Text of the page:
Access to clean water and sanitation is a top challenge for tea workers. © Nicolas Economou/NurPhoto/Getty Images
Access to clean water and sanitation is a top challenge for tea workers. © Nicolas Economou/NurPhoto/Getty Images

Twinings pays to improve water and sanitation for tea workers

posted by Lucy Patchett
27 August 2019

Tea company Twinings has partnered with the charity WaterAid to provide clean water systems and sanitation projects for tea plantation workers in Darjeeling, India.

Twinings will provide £220,000 in funding for the project, under which towards WaterAid will build a “piped water supply system”, toilets, and waste management systems over the next two years. 

This will support around 4,000 people from 30 villages across two tea estates in Darjeeling, a district in West Bengal.

Tim Wainwright, chief executive at WaterAid, said: “We aim to establish effective and sustainable systems to ensure this partnership will have long-lasting effects for thousands of people. 

“In addition to this, we will be working with Twinings to measure the economic benefits of improved access to clean water, decent toilets and good hygiene to encourage other companies and their supply chains that this is a worthy investment that not only improves people’s lives but that of the bottom line too.” 

The programme also involves educational programmes on water hygiene and menstrual hygiene management to support female workers and decrease risks of infection.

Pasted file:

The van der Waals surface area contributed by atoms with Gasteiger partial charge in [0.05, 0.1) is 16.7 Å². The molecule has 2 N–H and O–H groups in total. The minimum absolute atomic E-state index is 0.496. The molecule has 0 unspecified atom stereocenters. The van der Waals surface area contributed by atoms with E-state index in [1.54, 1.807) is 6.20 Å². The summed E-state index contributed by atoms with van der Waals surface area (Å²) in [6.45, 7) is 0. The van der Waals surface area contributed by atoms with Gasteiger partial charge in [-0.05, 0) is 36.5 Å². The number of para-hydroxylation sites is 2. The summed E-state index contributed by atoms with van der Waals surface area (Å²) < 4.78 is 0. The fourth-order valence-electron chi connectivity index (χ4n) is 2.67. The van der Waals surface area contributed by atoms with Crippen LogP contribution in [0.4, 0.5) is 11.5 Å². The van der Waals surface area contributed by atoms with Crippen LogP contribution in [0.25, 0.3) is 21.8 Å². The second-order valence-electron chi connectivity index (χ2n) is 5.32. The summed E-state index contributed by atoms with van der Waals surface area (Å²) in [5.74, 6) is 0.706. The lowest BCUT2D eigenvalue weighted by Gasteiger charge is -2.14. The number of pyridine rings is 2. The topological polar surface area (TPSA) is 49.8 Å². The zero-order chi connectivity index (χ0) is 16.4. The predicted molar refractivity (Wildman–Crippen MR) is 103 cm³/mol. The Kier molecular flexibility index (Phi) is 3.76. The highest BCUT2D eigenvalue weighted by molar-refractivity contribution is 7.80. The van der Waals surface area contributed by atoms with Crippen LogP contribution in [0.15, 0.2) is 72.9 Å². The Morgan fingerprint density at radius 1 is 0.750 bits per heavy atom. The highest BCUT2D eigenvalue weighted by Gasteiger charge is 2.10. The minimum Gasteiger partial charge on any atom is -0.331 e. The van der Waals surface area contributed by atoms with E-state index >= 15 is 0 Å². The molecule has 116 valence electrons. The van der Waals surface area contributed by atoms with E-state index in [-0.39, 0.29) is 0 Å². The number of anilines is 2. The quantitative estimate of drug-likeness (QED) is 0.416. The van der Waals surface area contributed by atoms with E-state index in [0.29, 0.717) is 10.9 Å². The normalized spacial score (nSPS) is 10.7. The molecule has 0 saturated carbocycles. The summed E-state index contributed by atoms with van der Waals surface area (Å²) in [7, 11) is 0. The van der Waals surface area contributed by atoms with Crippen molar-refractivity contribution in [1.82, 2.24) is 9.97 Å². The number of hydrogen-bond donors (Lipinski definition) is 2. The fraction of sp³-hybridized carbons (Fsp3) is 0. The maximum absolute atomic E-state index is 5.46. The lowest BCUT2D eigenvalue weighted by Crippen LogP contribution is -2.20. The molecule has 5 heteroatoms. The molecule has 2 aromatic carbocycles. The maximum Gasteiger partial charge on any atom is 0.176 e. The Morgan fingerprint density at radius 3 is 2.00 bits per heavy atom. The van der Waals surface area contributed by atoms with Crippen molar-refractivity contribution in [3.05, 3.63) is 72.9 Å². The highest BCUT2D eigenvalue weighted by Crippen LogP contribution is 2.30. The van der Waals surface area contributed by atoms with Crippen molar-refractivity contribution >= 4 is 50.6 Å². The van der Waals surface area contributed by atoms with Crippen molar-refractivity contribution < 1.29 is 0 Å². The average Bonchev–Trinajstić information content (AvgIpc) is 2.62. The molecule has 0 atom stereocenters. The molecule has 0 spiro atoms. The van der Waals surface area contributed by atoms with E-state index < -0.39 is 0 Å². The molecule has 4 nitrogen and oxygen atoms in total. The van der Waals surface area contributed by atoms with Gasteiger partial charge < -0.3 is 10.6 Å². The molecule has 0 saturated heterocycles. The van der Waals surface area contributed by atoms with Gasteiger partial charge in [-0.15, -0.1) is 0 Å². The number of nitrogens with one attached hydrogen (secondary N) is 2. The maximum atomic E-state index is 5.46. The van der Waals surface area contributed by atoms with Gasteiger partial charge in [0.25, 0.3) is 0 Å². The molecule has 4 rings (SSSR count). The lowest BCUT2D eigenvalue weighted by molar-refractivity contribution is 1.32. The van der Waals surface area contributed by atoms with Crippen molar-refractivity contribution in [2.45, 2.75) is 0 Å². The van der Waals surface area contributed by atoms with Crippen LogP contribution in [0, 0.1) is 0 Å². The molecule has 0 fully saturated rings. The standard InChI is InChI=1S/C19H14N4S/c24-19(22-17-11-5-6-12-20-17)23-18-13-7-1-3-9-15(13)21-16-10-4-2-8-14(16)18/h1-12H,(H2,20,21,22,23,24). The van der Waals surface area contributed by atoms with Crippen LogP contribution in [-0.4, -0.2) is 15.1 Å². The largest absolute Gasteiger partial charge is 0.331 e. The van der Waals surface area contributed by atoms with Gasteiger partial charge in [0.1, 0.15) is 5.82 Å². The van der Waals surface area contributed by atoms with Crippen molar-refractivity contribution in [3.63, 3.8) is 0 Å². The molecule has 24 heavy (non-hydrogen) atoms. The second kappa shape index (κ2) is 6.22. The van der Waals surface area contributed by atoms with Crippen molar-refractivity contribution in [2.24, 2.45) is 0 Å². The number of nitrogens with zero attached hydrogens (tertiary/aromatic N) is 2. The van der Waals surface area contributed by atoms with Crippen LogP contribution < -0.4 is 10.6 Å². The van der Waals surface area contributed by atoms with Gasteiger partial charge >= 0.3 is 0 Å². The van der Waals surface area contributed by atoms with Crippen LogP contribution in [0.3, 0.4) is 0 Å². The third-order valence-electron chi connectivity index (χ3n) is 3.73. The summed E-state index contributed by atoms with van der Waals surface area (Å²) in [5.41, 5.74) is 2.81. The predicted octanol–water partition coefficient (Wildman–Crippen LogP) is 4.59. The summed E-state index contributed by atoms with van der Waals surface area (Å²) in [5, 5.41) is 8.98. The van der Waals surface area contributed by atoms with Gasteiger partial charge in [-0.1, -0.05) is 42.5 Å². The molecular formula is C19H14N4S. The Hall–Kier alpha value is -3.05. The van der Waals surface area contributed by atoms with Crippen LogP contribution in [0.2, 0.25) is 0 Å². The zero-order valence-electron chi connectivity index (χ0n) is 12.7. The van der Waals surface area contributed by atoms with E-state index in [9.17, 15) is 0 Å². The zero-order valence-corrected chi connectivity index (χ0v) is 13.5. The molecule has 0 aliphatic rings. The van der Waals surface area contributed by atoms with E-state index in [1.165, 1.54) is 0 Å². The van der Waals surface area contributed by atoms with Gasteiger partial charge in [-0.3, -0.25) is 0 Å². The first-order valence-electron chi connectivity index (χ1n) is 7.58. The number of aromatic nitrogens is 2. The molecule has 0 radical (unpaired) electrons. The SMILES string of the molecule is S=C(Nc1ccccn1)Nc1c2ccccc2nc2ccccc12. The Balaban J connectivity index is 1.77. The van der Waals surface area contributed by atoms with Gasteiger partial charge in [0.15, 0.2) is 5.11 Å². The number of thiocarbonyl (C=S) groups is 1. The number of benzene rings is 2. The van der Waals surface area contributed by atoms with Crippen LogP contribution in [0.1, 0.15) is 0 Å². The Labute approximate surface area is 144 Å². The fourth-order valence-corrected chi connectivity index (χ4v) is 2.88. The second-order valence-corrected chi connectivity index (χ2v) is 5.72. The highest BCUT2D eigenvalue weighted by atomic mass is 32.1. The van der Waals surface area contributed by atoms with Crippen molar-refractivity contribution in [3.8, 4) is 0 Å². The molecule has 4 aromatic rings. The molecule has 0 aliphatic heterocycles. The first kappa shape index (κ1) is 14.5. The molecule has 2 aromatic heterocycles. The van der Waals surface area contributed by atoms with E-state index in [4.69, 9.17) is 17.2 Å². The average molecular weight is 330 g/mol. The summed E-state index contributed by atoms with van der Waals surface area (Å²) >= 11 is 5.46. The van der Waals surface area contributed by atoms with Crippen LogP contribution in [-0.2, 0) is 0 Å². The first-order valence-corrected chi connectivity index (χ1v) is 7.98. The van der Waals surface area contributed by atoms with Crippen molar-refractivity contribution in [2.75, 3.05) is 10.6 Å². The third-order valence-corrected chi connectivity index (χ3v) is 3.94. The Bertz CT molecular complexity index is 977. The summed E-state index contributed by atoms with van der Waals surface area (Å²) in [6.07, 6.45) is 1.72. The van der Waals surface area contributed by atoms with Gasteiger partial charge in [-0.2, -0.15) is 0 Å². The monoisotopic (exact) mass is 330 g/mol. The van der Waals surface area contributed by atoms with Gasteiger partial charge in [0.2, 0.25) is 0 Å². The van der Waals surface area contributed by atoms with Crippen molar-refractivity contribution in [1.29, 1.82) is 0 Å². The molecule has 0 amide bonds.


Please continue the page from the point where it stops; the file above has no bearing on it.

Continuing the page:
This can ensure better living standards for communities and help prevent waterborne diseases commonly caused by contaminated fresh water supplies and bad hygiene. 

Wainwright said water and sanitation was “one of the most pressing challenges for tea workers and their families in Darjeeling”.

Bob Tavener, CEO at Twinings, said: “At Twinings, we are always working to understand the needs of people who live and work in tea-growing communities and to find ways to improve conditions and livelihoods.

“When we fill the kettle to make a cup of tea, we take for granted the seemingly endless supply of safe, clean water that flows. But this is a privilege not available to millions of people in many parts of the world.”

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